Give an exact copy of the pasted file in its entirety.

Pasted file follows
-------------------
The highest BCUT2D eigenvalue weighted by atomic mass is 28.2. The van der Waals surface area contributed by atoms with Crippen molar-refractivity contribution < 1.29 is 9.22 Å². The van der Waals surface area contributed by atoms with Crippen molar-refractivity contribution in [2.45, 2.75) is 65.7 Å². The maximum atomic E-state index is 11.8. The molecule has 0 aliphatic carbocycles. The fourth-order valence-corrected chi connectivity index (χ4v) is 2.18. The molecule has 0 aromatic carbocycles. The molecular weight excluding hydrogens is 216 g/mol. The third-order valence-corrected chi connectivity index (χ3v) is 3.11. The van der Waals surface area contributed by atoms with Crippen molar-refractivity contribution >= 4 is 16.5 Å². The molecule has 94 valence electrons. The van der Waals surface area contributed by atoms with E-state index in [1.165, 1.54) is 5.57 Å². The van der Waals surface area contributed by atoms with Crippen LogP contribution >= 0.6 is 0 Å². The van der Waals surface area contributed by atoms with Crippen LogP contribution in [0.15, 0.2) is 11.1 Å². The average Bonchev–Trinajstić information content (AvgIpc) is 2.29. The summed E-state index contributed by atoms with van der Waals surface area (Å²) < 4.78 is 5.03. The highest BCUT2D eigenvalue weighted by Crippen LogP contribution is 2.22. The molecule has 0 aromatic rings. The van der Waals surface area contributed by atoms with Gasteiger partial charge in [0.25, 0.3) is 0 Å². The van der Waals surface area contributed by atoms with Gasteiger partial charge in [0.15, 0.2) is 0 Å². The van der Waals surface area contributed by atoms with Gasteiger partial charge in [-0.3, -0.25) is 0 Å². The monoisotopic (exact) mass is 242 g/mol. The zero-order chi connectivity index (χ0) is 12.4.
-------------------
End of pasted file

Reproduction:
The highest BCUT2D eigenvalue weighted by atomic mass is 28.2. The van der Waals surface area contributed by atoms with Crippen molar-refractivity contribution < 1.29 is 9.22 Å². The van der Waals surface area contributed by atoms with Crippen molar-refractivity contribution in [2.45, 2.75) is 65.7 Å². The maximum atomic E-state index is 11.8. The molecule has 0 aliphatic carbocycles. The fourth-order valence-corrected chi connectivity index (χ4v) is 2.18. The molecule has 0 aromatic carbocycles. The molecular weight excluding hydrogens is 216 g/mol. The third-order valence-corrected chi connectivity index (χ3v) is 3.11. The van der Waals surface area contributed by atoms with Crippen molar-refractivity contribution >= 4 is 16.5 Å². The molecule has 94 valence electrons. The van der Waals surface area contributed by atoms with E-state index in [1.165, 1.54) is 5.57 Å². The van der Waals surface area contributed by atoms with Crippen LogP contribution >= 0.6 is 0 Å². The van der Waals surface area contributed by atoms with Crippen LogP contribution in [0.15, 0.2) is 11.1 Å². The average Bonchev–Trinajstić information content (AvgIpc) is 2.29. The summed E-state index contributed by atoms with van der Waals surface area (Å²) < 4.78 is 5.03. The highest BCUT2D eigenvalue weighted by Crippen LogP contribution is 2.22. The molecule has 0 aromatic rings. The van der Waals surface area contributed by atoms with Gasteiger partial charge in [0.25, 0.3) is 0 Å². The van der Waals surface area contributed by atoms with Gasteiger partial charge in [0.15, 0.2) is 0 Å². The van der Waals surface area contributed by atoms with Gasteiger partial charge in [-0.3, -0.25) is 0 Å². The monoisotopic (exact) mass is 242 g/mol. The zero-order chi connectivity index (χ0) is 12.4.